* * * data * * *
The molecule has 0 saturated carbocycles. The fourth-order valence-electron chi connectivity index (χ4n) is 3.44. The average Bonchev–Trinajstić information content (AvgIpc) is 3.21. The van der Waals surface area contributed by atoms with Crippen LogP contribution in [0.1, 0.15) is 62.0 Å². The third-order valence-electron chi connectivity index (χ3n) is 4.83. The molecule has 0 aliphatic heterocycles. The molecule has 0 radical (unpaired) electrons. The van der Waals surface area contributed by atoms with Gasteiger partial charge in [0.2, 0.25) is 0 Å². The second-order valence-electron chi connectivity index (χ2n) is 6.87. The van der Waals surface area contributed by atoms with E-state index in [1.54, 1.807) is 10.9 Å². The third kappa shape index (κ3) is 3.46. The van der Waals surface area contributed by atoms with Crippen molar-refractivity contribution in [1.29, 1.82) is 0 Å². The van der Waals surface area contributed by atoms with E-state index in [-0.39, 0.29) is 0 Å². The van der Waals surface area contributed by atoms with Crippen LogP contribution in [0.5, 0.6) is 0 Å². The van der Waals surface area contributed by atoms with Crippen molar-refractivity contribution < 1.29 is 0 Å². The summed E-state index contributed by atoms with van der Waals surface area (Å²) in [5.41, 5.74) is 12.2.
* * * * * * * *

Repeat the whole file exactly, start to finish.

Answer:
The molecule has 0 saturated carbocycles. The fourth-order valence-electron chi connectivity index (χ4n) is 3.44. The average Bonchev–Trinajstić information content (AvgIpc) is 3.21. The van der Waals surface area contributed by atoms with Crippen LogP contribution in [0.1, 0.15) is 62.0 Å². The third-order valence-electron chi connectivity index (χ3n) is 4.83. The molecule has 0 aliphatic heterocycles. The molecule has 0 radical (unpaired) electrons. The van der Waals surface area contributed by atoms with Gasteiger partial charge in [0.2, 0.25) is 0 Å². The second-order valence-electron chi connectivity index (χ2n) is 6.87. The van der Waals surface area contributed by atoms with E-state index in [1.54, 1.807) is 10.9 Å². The third kappa shape index (κ3) is 3.46. The van der Waals surface area contributed by atoms with Crippen molar-refractivity contribution in [1.29, 1.82) is 0 Å². The van der Waals surface area contributed by atoms with E-state index in [-0.39, 0.29) is 0 Å². The van der Waals surface area contributed by atoms with Crippen LogP contribution in [0.5, 0.6) is 0 Å². The van der Waals surface area contributed by atoms with Crippen molar-refractivity contribution < 1.29 is 0 Å². The summed E-state index contributed by atoms with van der Waals surface area (Å²) in [5.41, 5.74) is 12.2.